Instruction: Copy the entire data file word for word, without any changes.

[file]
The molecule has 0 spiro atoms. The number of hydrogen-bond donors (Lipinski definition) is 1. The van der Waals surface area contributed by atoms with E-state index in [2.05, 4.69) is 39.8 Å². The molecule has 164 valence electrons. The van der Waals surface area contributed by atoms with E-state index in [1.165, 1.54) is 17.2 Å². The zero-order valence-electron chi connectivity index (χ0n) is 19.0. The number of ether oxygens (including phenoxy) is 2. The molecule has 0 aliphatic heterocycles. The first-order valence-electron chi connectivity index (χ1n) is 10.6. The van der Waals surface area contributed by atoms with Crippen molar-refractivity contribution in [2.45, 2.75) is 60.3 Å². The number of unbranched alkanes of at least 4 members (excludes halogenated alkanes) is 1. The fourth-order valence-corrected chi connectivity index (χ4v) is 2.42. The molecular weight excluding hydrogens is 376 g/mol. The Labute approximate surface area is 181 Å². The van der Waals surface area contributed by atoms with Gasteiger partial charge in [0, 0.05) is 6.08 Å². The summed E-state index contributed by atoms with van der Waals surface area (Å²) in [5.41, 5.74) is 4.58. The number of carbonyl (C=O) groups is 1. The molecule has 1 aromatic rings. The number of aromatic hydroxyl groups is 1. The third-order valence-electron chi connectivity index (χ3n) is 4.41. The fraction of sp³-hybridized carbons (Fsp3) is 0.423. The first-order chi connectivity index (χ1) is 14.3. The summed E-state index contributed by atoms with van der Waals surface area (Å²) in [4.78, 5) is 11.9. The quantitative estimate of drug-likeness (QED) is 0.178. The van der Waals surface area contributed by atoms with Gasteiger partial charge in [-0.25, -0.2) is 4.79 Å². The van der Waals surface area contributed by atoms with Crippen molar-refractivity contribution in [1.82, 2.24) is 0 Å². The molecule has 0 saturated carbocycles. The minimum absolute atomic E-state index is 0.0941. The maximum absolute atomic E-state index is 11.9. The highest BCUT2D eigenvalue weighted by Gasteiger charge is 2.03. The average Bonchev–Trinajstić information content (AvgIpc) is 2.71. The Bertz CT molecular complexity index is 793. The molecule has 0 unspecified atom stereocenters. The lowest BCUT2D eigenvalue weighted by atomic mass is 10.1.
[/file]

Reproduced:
The molecule has 0 spiro atoms. The number of hydrogen-bond donors (Lipinski definition) is 1. The van der Waals surface area contributed by atoms with E-state index in [2.05, 4.69) is 39.8 Å². The molecule has 164 valence electrons. The van der Waals surface area contributed by atoms with E-state index in [1.165, 1.54) is 17.2 Å². The zero-order valence-electron chi connectivity index (χ0n) is 19.0. The number of ether oxygens (including phenoxy) is 2. The molecule has 0 aliphatic heterocycles. The first-order valence-electron chi connectivity index (χ1n) is 10.6. The van der Waals surface area contributed by atoms with Crippen molar-refractivity contribution in [2.45, 2.75) is 60.3 Å². The number of unbranched alkanes of at least 4 members (excludes halogenated alkanes) is 1. The fourth-order valence-corrected chi connectivity index (χ4v) is 2.42. The molecular weight excluding hydrogens is 376 g/mol. The Labute approximate surface area is 181 Å². The van der Waals surface area contributed by atoms with Gasteiger partial charge in [0, 0.05) is 6.08 Å². The summed E-state index contributed by atoms with van der Waals surface area (Å²) in [5.41, 5.74) is 4.58. The number of carbonyl (C=O) groups is 1. The molecule has 1 aromatic rings. The number of aromatic hydroxyl groups is 1. The third-order valence-electron chi connectivity index (χ3n) is 4.41. The fraction of sp³-hybridized carbons (Fsp3) is 0.423. The first-order chi connectivity index (χ1) is 14.3. The summed E-state index contributed by atoms with van der Waals surface area (Å²) in [4.78, 5) is 11.9. The quantitative estimate of drug-likeness (QED) is 0.178. The van der Waals surface area contributed by atoms with Gasteiger partial charge in [-0.25, -0.2) is 4.79 Å². The van der Waals surface area contributed by atoms with Crippen molar-refractivity contribution in [1.82, 2.24) is 0 Å². The molecule has 0 saturated carbocycles. The minimum absolute atomic E-state index is 0.0941. The maximum absolute atomic E-state index is 11.9. The highest BCUT2D eigenvalue weighted by Gasteiger charge is 2.03. The average Bonchev–Trinajstić information content (AvgIpc) is 2.71. The Bertz CT molecular complexity index is 793. The molecule has 0 unspecified atom stereocenters. The lowest BCUT2D eigenvalue weighted by atomic mass is 10.1.